Sunday night is pizza night for us. Just about every Sunday we head for our neighborhood pizzeria for what we consider the best pizza in town.
We're on friendly terms with the staff there, so I was a bit taken aback just before Christmas when an employee approached us, waving a long-handled, two-tined fork. He took exception to my column on dog treats because I didn't mention pizza.
I did remind him that it was a column based on Christmas dinner. I assured him that whenever we had pizza at home, the dogs always got a piece of the crust. He still wasn't happy, but at least he didn't stab me.
Depending on what you have on your pizza, a tiny piece for your dog is probably fine. I would worry about how spicy the sauce was, and I wouldn't recommend pepperoni, hot sausage, peppers or onions. Olives are fine, but speaking for my corgis, they aren't too fond of them. That's why my dogs just get a bit of plain crust, rather than any of the toppings.
If I were making a pizza for my dogs, which I don't think will ever happen, I would choose a thin, whole-wheat crust, plain tomato sauce with no spices, and a topping of lean ground beef, turkey, chicken or lamb. If you start with a ready-made crust from the supermarket, this would be relatively easy.
I think the above pizza would be easier than the lasagna for dogs recipe I found in "The Best Fed Dog in America," by Ellen Gross. It calls for a pound of lean ground beef, a can of dog food, lasagna noodles, a carton of cottage cheese and a can of "no salt added" tomatoes. You layer the ingredients just as with lasagna for humans and bake at 375 degrees for 30 minutes.
Biscuits might be easier to make. Gael's breeder sent the dogs some homemade pumpkin biscuits for the holidays. The recipe she sent me says it makes 75 small biscuits or 50 large ones, so at least you'd have a good supply of biscuits once you were through. They're made with 2 eggs, half a cup of pumpkin, 2 tablespoons dry milk, teaspoon salt and 2 cups brown rice flour. She uses brown rice flour because many dogs are allergic to wheat. If your dog is fine with wheat, you could, I think, use regular flour.
Mix the wet ingredients, add milk and salt and then stir in the flour. Roll the dough to between - and -inch think, cut out the biscuits, and bake on an ungreased cookie sheet at 350 degrees. Bake for 20 minutes, then turn the biscuits over and bake another 20 minutes.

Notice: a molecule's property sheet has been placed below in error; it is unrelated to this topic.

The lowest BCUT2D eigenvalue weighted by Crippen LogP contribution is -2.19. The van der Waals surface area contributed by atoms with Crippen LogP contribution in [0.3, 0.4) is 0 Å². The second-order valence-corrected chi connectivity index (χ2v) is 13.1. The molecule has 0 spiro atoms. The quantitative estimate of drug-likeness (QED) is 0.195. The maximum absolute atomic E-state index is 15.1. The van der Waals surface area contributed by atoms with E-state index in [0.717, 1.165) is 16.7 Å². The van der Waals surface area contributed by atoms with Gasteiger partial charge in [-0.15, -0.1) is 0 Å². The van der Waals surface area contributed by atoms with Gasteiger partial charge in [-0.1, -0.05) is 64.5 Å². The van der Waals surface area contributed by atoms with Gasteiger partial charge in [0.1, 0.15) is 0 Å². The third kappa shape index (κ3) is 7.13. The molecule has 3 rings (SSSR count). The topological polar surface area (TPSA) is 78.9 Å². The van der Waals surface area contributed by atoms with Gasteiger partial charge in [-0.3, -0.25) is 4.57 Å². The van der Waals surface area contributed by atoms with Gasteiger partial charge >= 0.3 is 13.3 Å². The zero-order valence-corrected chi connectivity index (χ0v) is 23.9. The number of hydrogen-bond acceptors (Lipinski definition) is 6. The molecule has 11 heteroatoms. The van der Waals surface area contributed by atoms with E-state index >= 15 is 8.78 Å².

Here's an easier biscuit recipe from "Best Fed Dog": 1 cup whole wheat flour, teaspoon salt, 3 tablespoons salad oil, 1 cup natural oats, 1 egg, beaten, cup hot water, 1 package yeast, prepared according to package directions. Mix ingredients in order, and spoon onto greased cookie sheet. Bake at 350 degrees for 25 minutes. Makes 12.
If you have a cat, there are great recipes out there for them, too. "Cat Treats" by Kim Campbell Thornton and Jane Galloway offers this crunchy treat that will also help freshen your cat's breath. 2 cups brown rice flour, 1 tablespoon activated charcoal (find at a drugstore), 1 large egg, beaten, 3 tablespoons salad oil, cup chopped parsley, 1/3 cup chopped mint, 2/3 cup milk. Mix flour and charcoal separately, then add to a mix of the other ingredients, minus the milk. Add enough milk to make the dough the consistency of drop biscuits. Drop dough onto greased cookie sheet and bake at 400 degrees for 15 minutes.
Is it your cat's birthday? Make a cake with 1 pound ground turkey, 1 egg, cup oatmeal, 1/8 teaspoon garlic powder, cup minced parsley. Mix and mold into cake shape (or fish or bird, if you're creative). Bake on a rack over a cookie sheet for 30-45 minutes at 350 degrees. Cool and frost with nonfat cream cheese.
Of course, all of this sounds a lot like cooking to me. If I'm going to all that effort, I want to be able to eat it myself. The stores are loaded with all kinds of healthy, organic, preservative-free treats for both cats and dogs, available with far less muss and fuss. Or, the next time you have pizza, save the crusts for the dog.